Thursday, July 31, 2014


Erev Shabbos Kodesh Parshas Devorim/Shabbos Chazon
Pirkei Avos – Perek 3 --- 5 Menachem Av 5774/August 1, 2014

I was eight years young. My mother’s father - my Zaydei - had recently passed away, and I was still trying to come to terms with the concept of death. I was having a hard time grasping the idea that I would never again see my Zaydei, who I loved and adored. The fact that my mother was not home for the first week after so she could sit shiva with her mother, sister, and brother in my Zaydei’s apartment in the Lower East Side only made it more difficult.
But shiva ended, my mother returned home, and life was starting to return to normalcy. Now a few weeks later, for the first time since my Zaydei had died, we were going to visit my newly widowed Bubby. We came to the door and rang the familiar bell. Bubby replied in her familiar way. It all seemed so usual, like it always was.
Then we entered the apartment. I will never forget how my mother began crying bitterly as we walked in. All the usual pictures were where they always were, the furniture was where it had always been, Zaydei’s myriad seforim were still lining the shelves of his study, and as usual Bubby was cooking something. But there was no big gemara open in his study, no new seforim hidden under the dining room table, and most profoundly Zaydei did not come to greet us with his trademark gleaming smile.
That painful moment revitalized the pain of the raw wound that Zaydei was gone.
My younger siblings born after Zaydei’s passing, had a very different experience when they came to visit that apartment in later years. They could hardly understand the pain we felt because they never knew Zadei; they didn’t know what was missing.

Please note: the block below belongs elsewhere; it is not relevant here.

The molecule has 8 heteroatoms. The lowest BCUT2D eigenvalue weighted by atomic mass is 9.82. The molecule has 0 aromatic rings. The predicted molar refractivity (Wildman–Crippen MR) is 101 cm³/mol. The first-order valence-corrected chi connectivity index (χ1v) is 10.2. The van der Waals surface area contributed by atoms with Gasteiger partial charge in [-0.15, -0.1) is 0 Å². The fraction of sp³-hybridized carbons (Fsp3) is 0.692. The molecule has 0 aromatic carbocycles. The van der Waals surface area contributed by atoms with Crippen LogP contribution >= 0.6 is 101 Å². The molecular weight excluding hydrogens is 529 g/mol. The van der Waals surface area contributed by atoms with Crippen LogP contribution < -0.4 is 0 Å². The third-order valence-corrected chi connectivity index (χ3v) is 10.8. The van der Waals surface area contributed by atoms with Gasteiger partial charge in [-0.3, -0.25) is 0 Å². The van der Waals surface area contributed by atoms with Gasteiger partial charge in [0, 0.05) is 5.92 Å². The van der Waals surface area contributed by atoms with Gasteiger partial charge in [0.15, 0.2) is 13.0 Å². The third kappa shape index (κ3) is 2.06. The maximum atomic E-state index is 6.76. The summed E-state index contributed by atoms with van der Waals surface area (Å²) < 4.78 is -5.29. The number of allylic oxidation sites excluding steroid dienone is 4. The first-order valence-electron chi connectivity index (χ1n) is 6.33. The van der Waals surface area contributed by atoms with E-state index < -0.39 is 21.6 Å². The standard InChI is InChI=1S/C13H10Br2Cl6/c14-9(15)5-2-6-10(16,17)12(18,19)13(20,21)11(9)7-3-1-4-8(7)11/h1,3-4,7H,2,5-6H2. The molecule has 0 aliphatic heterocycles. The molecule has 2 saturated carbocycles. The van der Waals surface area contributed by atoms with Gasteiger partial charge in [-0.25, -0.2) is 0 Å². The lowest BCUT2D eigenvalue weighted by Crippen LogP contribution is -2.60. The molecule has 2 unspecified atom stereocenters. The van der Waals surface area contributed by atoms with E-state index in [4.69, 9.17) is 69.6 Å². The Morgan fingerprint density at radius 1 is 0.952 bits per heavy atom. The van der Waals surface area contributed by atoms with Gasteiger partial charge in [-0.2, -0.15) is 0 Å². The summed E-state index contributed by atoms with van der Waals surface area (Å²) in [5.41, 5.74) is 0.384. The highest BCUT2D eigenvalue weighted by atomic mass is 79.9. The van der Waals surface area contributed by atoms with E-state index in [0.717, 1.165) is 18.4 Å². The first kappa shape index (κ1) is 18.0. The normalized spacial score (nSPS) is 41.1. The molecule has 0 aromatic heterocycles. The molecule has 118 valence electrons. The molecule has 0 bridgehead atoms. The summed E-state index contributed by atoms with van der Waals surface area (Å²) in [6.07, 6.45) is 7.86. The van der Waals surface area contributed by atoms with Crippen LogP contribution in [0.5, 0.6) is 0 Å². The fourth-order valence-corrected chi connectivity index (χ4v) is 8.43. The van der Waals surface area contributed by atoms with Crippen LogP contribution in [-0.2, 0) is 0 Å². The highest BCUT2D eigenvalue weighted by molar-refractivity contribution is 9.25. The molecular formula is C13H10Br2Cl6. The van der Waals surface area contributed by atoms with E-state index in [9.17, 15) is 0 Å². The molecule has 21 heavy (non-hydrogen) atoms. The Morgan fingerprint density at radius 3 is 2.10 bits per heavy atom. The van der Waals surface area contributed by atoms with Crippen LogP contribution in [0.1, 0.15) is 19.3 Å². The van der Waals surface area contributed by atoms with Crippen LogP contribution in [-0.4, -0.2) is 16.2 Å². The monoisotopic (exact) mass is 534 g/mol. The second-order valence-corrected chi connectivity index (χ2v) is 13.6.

We are very blessed in the current exile. We can visit Eretz Yisroel and the Kosel, there is no dearth of Shuls or Yeshivos throughout the country, and the proliferation of Torah and mitzvos is unparalleled.
The events of the past week remind us of the peril we constantly face and that the Messianic era has yet to arrive. But even so Yerushalayim has regained its status as the capitol of our world, and the country is flourishing.
            However, all is not well. As long as the Bais Hamikdash is not rebuilt and korbanos not offered, things are not as they should be. The greatest challenge for us is that we don’t even know what we are missing. We cannot fathom the excitement of offering a Korbon Pesach, and we have no inkling of the inspiration of seeing the Kohanim performing the Avodah while the Levites sang with harmonious beauty. We do not know the excitement of the tri-annual pilgrimage for the holidays, and we never experienced the awesome trepidation of seeing the Kohain Gadol perform the Yom Kippur service. We were never privy to the feeling of devotion to G-d and acutely sensing that you have achieved atonement when offering a korbon.
            Although we don’t know what we are missing, the very fact that we want to know what we are missing, is indicative of the fact that we wish to connect with that forgotten world.
            On Tisha B’av, we demonstrate or connection, or at least longing for connection, with that more G-dly world. We remind ourselves that for all the blessings we have G-d is not yet home. His Presence may have never left, but we cannot experience it fully. We long for the day when the dome of the rock will be replaced with the third Bais Hamikdash, an eternal reunion, when all our tears will be dried forever.     

Shabbat Shalom & Good Shabbos
A meaningful & inspiring Tisha B’av,
            R’ Dani and Chani Staum           

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